This primer describes the primary characteristics of a note or sound. It is not exhaustive. Partly, because life is not long enough. Partly, because there are always exceptions, for example, the Gamelin has very special audio characteristics which are not covered even if we knew what they were - which we don't. Partly, because you (we) would get lost in a mass of detail without getting the overall picture (nifty excuse). Partly, because, to paraphrase Donald Rumsfeld, we don't know what we don't know. Kinda.
When we play a single note, say C4 (middle C on a piano), it has a pitch a.k.a. its fundamental frequency. In the case of C4 this is 262Hz which means it sends out sound waves at this frequency. From observation we know that the same note, say, C4 on a piano and a saxophone sound very different (well, to most of us). We need an explanation.
Turns out the explanation is not trivial. When an instrument is played: we hit something, saw something or blow into something, the physical design characteristics give it all manner of sound properties (this is true of the human voice as well). The sound characteristics of each instrument (or each noise producing device) create what is usually called the intrument's timbre - a sort of catch-all term which encompasses all the individual bits (highly technical term) or elements that collectively make up the instrument's unique sound.
The act of creating the sound creates multiple harmonics and overtones (covered in the next section) and what is called the Amplitude Envelope or in super-tech terms the ADSR (Attack, Decay, Sustain, Release) envelope. Such an ADSR envelope for a single note would look something like that shown below:
Each instrument (again, the human voice is an instrument) has a different ADSR Envelope - sustain times may be longer, attack times shorter, etc. - and some instruments, such as the piano, can vary the envelope (by using the sustain pedal) from note to note. Violinists seem to be especially clever at changing the ADSR envelope by doing strange things with their fingers while moving the bow. The important point to note (OK, OK) is that the frequency of the note is constant within the envelope it is the amplitude (kinda related to loudness) that changes. Within this ADSR envelope we seem to be especially sensitive to the attack part (which by the way, in the interests of sanity, is greatly simplified in the above diagram). Finally, it gets worse - much, much worse - each harmonic and overtone also has an ADSR envelope and they do not have the same characteristics even for the same instrument. Oh, stop the pain.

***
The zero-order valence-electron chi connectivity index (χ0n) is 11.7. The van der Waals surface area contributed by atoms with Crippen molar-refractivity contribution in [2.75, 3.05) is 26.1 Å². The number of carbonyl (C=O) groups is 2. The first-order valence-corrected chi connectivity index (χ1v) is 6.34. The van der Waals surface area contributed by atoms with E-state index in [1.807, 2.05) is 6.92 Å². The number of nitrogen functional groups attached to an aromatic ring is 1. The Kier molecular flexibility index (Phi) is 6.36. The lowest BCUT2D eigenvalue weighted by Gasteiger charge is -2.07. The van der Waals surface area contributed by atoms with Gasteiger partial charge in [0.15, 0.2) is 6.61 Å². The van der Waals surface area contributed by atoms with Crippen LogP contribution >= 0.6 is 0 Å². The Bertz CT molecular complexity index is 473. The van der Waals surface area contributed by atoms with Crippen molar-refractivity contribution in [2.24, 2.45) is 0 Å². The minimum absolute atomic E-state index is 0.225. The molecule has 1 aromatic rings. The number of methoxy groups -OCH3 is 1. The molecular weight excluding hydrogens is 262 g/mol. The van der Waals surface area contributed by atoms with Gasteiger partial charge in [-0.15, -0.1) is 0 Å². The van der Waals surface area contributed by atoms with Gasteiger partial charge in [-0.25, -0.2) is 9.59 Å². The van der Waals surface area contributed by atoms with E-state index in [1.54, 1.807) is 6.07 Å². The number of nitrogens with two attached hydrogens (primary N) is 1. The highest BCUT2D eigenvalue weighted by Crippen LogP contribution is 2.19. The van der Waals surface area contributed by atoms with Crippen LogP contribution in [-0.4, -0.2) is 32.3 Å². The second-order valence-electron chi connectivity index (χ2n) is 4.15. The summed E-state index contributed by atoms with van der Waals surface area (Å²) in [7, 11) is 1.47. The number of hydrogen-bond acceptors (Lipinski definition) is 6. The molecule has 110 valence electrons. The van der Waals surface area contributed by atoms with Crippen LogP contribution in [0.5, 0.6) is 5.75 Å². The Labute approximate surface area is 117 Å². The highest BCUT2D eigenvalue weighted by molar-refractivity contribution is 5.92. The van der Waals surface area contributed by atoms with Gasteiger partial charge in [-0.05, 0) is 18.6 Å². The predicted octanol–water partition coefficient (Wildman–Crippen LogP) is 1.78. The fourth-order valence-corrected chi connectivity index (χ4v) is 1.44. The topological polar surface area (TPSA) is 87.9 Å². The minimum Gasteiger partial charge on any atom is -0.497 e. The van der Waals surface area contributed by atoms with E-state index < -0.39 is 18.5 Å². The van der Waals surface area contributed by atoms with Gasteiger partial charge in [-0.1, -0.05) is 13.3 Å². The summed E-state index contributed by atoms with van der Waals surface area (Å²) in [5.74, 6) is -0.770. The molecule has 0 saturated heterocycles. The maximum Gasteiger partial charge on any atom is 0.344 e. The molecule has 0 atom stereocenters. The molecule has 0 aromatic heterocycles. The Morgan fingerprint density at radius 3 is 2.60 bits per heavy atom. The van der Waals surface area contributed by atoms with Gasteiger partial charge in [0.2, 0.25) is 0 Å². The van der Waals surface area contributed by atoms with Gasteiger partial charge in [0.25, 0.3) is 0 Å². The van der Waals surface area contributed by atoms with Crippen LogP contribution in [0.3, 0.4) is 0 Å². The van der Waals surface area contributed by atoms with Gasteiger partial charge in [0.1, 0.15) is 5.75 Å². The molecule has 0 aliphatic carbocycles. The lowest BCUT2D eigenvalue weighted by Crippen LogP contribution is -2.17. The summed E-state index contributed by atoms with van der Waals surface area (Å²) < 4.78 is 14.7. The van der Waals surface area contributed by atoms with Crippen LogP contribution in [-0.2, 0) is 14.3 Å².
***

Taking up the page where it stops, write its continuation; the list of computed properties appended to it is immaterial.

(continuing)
Harmonics: When we play a single note, say, C4 (middle C on a piano) it has a pitch (a.k.a fundamental frequency). In the case of C4 this is 262Hz. But the instrument also generates harmonics or secondary waves (sometimes erroneously - IOHO - called overtones) which have frequencies at integer multiples, 2 times, 3 times etc. of the fundamental frequency. Thus, the note C4, from any instrument, will generate a fundamental frequency of 262 Hz (also called - confusingly - the first harmonic) and additional harmonics at 524 Hz (2 x 262 - the second harmonic), 786 Hz (3 x 262 - the third harmonic), 1048 Hz (4 x 262 - the 4th harmonic) etc. essentially forever but each - generally, but not universally - getting weaker. Each harmonic also has a ADSR (Amplitude) envelope. The physical design characteristics of the instrument (including the human's vocal chords) control the number and amplitude of the harmonics. (Further, instruments can generate strong and weak harmonics unrelated to their order, thus in a particular instrument the 3rd harmonic may be weak but the 4th strong.) To illustrate harmonic production with specific examples, the clarinet due to its physical design suppresses even-numbered harmonics, whereas a saxophone does not, even though both are reed based instruments. Harmonics are always at or higher than the Fundamental Frequency.
Overtones: Overtones are additional sound waves created by the design of the instrument and are defined generically as any (including non-integer) multiples of the fundamental frequency thus, for example, they could be at 1.3 or 7.4 times the fundamental frequency. For string instruments (piano, guitar, violin etc.) and long thin instruments the first few harmonic and overtones do coincide and then start to diverge at higher values. Bells are the most notorious since apparently the harmonics and overtones never coincide. Each overtone also has a ADSR (Amplitude) envelope. Harmonics have an integer relationship with the fundamental and are always pleasing (or harmonious) to the ear whereas overtones because they may have a non-integer relationship (though can coincide with the harmonics as noted) may have an unpleasant, or dissonant, effect. Harmonics are almost always good, overtones are not always good. Overtones are always higher than the Fundamental Frequency.
Some documentation uses the term overtone as if it were synonymous with harmonic. We find this confusing since a harmonic has a integer raltionship with the Fundamental Frequency whereas an overtone may, or may not, have an integer relationship. In cases where the term overtone is used to include integer relationships it is differentiated by using the composite, and in our view clumsy, term Harmonic Overtone.
Undertone: A note below the Fundamental Frequency, having a numeric (integer or non-integer) relationship. Special playing techniques typically have to used to generate undertones. They do not occur naturally on most instruments. (The pipe organ is one of the exceptions).
Partials: The term Partial is applied to everything - fundamental tone, harmonics, overtones - everything - since individually they are only a part of the complete musical note. Thus, one could say that a musical note is composed of all its partials.